“If you can’t play for John Gibbons, you can’t play for anybody.” I vividly remember that quote from J.P. Ricciardi in relation to the spat between Shea Hillenbrand and John Gibbons. Hillenbrand was subsequently released after his dust-up with the Blue Jays’ manager.
Why do I bring this up? Because the Pirates may have had a similar situation in Pittsburgh with Francisco Liriano and Pirates’ pitching coach Ray Searage.
After yesterday’s trade deadline shocker, many from the Pirates’ side were left wondering why the organization gave up on Liriano. It turns out the Pittsburgh Pirates may have been at their wit’s end with Liriano and were motivated to move him.
Just over a month ago, John Perrotto of Today’s Knuckleball divulged a few details about a spat between Francisco Liriano and Ray Searage.
“The normally mild-mannered Searage became so frustrated during one of the bullpen sessions that he got into Liriano’s face then stormed back to the clubhouse. It was reminiscent of the days when Liriano pitched for the Minnesota Twins from 2005-12 and continually frustrated manager Ron Gardenhire.
Liriano tends to move from one side of the pitching rubber to the other on the mound during the course of a game. The Pirates have asked him to pick one side or the other and remain consistent with it but he refuses.”
Interestingly enough, this morning Searage himself spoke to 93.7 The Fan in Pittsburgh about what may have gone wrong with Liriano, but didn’t address the reported spat with his former starter.
“Frankie has always cared about what he did out there on the mound, and it just happened to snowball that, every time he went out there, he’d try to make up for the previous outing, or the previous inning, and things just got a little bit deeper and deeper for him. The more he tried to get out of it, the more adverse results happened.”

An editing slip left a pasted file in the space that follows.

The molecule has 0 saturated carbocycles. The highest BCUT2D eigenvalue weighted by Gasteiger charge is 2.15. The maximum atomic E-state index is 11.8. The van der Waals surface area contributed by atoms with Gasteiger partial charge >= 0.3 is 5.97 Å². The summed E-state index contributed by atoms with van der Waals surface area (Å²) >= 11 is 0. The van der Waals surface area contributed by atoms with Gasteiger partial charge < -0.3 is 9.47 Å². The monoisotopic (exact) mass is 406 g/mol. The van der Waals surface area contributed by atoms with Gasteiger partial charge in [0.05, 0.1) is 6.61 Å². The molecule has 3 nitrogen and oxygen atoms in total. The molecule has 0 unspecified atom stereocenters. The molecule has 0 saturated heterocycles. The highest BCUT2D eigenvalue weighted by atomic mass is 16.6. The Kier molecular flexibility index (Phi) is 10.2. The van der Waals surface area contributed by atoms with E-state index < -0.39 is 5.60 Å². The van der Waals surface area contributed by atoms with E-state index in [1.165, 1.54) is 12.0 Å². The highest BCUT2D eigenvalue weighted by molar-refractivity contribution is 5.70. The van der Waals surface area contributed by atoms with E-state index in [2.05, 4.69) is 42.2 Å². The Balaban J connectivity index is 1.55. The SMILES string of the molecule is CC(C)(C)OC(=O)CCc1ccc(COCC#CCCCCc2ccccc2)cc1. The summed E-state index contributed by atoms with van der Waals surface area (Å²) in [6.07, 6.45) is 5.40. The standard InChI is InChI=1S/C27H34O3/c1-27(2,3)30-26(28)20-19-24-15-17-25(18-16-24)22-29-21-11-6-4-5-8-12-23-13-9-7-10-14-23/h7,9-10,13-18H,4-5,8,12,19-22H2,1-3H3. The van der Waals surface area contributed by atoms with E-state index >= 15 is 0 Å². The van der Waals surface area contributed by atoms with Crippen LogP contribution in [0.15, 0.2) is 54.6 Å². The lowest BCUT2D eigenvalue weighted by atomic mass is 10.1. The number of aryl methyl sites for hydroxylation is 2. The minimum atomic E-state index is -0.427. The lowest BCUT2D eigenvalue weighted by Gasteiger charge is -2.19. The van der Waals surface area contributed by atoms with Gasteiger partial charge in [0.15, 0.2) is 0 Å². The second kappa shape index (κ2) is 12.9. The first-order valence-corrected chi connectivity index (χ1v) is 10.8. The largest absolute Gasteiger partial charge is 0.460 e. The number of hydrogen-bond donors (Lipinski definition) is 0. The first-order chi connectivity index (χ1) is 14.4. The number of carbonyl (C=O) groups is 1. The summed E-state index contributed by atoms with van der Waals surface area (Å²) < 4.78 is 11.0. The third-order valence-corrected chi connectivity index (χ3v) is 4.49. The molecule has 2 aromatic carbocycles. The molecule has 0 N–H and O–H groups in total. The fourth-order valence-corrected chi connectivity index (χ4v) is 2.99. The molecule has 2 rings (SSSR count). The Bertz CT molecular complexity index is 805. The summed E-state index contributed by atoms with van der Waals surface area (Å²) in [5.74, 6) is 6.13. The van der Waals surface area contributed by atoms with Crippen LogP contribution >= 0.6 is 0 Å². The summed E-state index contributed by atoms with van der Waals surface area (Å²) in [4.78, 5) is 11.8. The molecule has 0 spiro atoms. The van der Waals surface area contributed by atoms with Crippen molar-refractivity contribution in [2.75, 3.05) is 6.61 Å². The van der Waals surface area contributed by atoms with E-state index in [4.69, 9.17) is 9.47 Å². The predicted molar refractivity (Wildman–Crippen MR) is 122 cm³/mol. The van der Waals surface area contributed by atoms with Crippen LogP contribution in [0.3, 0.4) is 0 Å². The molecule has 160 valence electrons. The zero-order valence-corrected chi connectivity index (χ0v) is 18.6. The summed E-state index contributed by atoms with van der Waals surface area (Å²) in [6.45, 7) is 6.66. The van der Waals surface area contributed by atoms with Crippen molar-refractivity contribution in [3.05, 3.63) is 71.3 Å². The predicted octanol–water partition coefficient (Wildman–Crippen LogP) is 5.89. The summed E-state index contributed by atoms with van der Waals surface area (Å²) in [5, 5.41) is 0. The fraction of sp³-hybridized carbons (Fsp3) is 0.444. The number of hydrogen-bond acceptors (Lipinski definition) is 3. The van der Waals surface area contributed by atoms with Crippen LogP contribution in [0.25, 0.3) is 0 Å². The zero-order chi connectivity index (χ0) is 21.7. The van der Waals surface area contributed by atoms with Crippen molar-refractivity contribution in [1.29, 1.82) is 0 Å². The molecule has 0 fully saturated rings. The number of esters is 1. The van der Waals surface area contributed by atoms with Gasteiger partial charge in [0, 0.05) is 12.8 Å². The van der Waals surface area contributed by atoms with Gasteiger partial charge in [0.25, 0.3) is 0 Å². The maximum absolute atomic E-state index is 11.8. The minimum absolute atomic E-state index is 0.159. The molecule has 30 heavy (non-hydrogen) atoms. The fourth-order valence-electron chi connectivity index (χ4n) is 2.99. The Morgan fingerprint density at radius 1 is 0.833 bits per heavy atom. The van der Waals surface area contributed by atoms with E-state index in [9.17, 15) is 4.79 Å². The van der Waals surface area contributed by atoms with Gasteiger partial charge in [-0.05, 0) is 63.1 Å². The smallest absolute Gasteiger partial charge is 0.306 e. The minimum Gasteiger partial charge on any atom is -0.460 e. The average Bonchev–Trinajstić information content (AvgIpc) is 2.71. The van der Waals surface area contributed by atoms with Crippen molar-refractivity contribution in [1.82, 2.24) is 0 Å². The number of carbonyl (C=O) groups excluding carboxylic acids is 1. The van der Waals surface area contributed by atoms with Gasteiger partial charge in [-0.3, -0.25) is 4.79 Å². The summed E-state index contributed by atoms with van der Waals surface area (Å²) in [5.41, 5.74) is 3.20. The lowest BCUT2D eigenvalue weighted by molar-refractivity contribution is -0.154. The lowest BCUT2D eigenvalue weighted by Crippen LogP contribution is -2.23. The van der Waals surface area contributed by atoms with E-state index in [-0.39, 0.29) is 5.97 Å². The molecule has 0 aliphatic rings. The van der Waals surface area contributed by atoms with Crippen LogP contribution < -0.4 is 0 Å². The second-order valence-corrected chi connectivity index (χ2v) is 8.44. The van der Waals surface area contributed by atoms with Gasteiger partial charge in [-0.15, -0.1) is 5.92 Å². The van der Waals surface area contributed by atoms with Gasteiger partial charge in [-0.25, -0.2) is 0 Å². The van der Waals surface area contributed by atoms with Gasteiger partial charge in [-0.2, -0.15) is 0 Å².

I’m not saying a simple disagreement between Liriano and Searage was the sole motivation behind the trade; but perhaps it was merely the incident which got the ball rolling for the Pirates to find Liriano a new home. To me, Liriano’s defiance and unwillingness to take advice from his manager or pitching coach really sound like the red flags.
Searage sounded like a coach who was at the end of his rope with a pitcher. If in fact the Pirates preached consistency to Francisco Liriano and he wasn’t listening, it almost becomes a toxic situation for everyone involved.
They say that a good quality for a pitcher is to have a short memory. However, it sounds like every bad start left Francisco Liriano reeling further and further; to a point where even the pitching doctor himself felt like he couldn’t fix Liriano again.
However, reuniting Francisco Liriano with Russell Martin – Liriano’s former battery mate in Pittsburgh – could be the elixir Liriano needs to turn his season around with the Blue Jays.
Image via Jared Wickerham/Getty Images